Detroit’s problems in the last decade or so have been well-documented. The once-proud home of America’s automotive industry has been gutted in recent years and competes with the likes of Newark for the ranking of the ‘worst city in the US’.
Despite Detroit’s problems, the story of its death is also the story of the revival of the US city. There are many people working on the grassroots in Detroit right now to revive the city’s economic future. Its current financial woes mean that enterprising people have the freedom to launch exciting and bold ventures at a greatly discounted price. And, not surprisingly, franchising is there on the ground in Detroit and thriving.
The Detroit Free-Press ran an exciting and long story this week on franchising in the Motor City. Buoyed by extremely low rents, franchisors are now looking to invest in the building of the new Detroit.
Even though credit is still tight, local commercial real estate brokers say there are active franchise operations and retailers looking for prime sites in metro Detroit, including Jimmy John's Gourmet Sandwiches, T-Mobile and Del Taco. There are 28,139 franchise businesses in Michigan, the International Franchise Association reports.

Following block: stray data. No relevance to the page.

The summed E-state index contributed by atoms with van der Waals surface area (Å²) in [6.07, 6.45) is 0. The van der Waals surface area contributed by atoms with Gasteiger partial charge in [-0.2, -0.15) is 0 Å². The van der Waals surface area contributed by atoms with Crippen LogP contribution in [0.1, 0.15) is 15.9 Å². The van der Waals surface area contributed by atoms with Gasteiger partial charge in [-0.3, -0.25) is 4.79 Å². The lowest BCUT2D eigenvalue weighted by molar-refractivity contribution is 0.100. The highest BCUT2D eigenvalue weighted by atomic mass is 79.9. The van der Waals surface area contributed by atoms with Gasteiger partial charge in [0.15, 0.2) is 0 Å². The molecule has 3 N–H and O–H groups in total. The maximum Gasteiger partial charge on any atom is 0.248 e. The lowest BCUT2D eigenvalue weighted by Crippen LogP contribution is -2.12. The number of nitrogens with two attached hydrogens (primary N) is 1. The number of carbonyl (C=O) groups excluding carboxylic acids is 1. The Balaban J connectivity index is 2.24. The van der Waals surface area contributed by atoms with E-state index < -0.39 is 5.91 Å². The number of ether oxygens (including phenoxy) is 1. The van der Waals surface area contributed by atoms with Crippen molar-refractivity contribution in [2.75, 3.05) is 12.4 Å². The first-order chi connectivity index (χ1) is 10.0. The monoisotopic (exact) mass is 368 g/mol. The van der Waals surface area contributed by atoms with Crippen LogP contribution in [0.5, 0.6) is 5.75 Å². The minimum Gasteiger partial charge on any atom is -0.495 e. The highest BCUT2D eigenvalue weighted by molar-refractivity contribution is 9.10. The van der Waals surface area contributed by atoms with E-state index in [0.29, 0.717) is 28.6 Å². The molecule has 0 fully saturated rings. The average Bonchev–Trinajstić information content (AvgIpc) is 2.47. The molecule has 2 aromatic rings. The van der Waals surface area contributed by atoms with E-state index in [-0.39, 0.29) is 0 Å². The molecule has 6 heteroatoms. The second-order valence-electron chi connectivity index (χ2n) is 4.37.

Interrestingly, the problems in Detroit have helped franchises already, primarily in the automotive sector. This is different though. American cities have been undergoing huge changes in the past two decades, with many big cities like Baltimore, Pittsburgh and Detroit losing their industries and populations. But with signs appearing that people are moving back to the city, franchises are taking advantage of the need for business activity in these spaces, and in turn, spurring on the regrowth of the US city. Hopefully, this will spread across the entire economy.
"There are fewer employment options," Mark Cory, franchise consultant, told the Free Press. "And maybe, to a lesser degree, there's a sense that this is a good time to start a business because we have hit rock bottom and are starting to come out of it now."